The stable cohomology of the level-l subgroup of the mapping class group (Joint Topology Seminar @ UGA)

Series
Geometry Topology Seminar
Time
Monday, September 26, 2022 - 16:30 for 1 hour (actually 50 minutes)
Location
University of Georgia (Boyd 322)
Speaker
Andrew PutmanNotre Dame

After an introduction to how to think about the mapping class groupand its cohomology, I will discuss a recent theorem of mine saying
that passing to the level-l subgroup does not change the rational cohomology in a stable range.

Hardy spaces for Fourier integral operators

Series
PDE Seminar
Time
Tuesday, September 27, 2022 - 15:00 for 1 hour (actually 50 minutes)
Location
Online: https://gatech.zoom.us/j/95574359880?pwd=cGpCa3J1MFRkY0RUeU1xVFJRV0x3dz09
Speaker
Jan RozendaalIMPAN

It is well known that the wave operators cos(t (−∆)) and sin(t (−∆)) are not bounded on Lp(Rn), for n≥2 and 1≤p≤∞, unless p=2 or t=0. In fact, for 1 < p < ∞ these operators are bounded from W2s(p),p  to Lp(Rn) for s(p) := (n−1)/2 | 1/p − 1/2 |, and this exponent cannot be improved. This phenomenon  is symptomatic of the behavior of Fourier integral operators, a class of oscillatory operators which includes wave propagators, on Lp(Rn).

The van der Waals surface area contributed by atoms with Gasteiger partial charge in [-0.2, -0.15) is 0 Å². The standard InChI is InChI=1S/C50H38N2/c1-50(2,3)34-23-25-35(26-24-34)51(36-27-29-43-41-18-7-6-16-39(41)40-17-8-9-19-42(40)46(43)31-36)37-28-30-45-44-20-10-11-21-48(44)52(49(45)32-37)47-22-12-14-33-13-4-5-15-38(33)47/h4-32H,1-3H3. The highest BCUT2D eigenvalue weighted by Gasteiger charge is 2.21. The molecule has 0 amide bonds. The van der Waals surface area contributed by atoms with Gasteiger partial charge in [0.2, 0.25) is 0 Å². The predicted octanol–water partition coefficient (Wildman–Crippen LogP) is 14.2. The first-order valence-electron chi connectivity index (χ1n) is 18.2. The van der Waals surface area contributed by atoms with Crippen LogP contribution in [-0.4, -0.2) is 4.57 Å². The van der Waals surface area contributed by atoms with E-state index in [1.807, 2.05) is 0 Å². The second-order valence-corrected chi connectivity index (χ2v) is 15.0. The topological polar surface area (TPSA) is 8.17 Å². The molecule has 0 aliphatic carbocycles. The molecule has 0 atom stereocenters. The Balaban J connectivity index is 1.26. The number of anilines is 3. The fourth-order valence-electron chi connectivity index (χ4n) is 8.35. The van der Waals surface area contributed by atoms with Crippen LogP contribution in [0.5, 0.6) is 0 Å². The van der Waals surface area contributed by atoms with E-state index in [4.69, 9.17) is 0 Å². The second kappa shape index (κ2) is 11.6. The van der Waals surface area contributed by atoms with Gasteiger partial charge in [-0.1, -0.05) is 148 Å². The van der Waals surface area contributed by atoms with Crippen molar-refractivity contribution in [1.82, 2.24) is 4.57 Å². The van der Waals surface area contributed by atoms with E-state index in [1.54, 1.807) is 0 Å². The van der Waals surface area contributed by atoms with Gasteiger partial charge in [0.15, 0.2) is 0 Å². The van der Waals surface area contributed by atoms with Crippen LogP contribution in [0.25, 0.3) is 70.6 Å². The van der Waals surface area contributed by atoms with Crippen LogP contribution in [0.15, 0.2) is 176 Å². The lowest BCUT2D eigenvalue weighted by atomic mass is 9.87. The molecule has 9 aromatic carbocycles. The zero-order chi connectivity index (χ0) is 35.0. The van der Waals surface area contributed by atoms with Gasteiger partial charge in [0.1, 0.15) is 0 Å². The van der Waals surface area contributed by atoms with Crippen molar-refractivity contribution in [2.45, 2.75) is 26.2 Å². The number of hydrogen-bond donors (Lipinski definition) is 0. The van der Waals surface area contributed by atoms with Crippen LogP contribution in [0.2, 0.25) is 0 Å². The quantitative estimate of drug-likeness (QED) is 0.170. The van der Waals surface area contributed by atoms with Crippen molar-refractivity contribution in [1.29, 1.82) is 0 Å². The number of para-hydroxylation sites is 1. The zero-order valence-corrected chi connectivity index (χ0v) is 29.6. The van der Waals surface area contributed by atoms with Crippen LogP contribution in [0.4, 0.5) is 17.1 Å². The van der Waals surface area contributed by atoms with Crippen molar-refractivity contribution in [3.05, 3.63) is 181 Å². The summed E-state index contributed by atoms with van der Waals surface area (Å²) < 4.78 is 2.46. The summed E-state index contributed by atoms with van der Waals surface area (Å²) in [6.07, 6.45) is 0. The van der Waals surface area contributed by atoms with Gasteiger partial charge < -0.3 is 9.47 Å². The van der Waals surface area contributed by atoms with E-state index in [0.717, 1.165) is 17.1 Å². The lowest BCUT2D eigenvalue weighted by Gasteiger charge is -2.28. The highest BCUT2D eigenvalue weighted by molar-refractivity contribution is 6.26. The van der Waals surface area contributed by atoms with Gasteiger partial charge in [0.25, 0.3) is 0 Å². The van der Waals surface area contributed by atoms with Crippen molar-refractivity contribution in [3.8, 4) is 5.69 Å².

In this talk, I will introduce a class of Hardy spaces HFIOp (Rn), for p ∈ [1,∞],on which Fourier integral operators of order zero are bounded. These spaces also satisfy Sobolev embeddings which allow one to recover the optimal boundedness results for Fourier integral operators on Lp(Rn).

However, beyond merely recovering existing results, the invariance of these spaces under Fourier integral operators allows for iterative constructions that are not possible when working directly on Lp(Rn). In particular, we shall indicate how one can use this invariance to obtain the optimal fixed-time Lp regularity for wave equations with rough coefficients. We shall also mention the connection of these spaces to the phenomenon of local smoothing.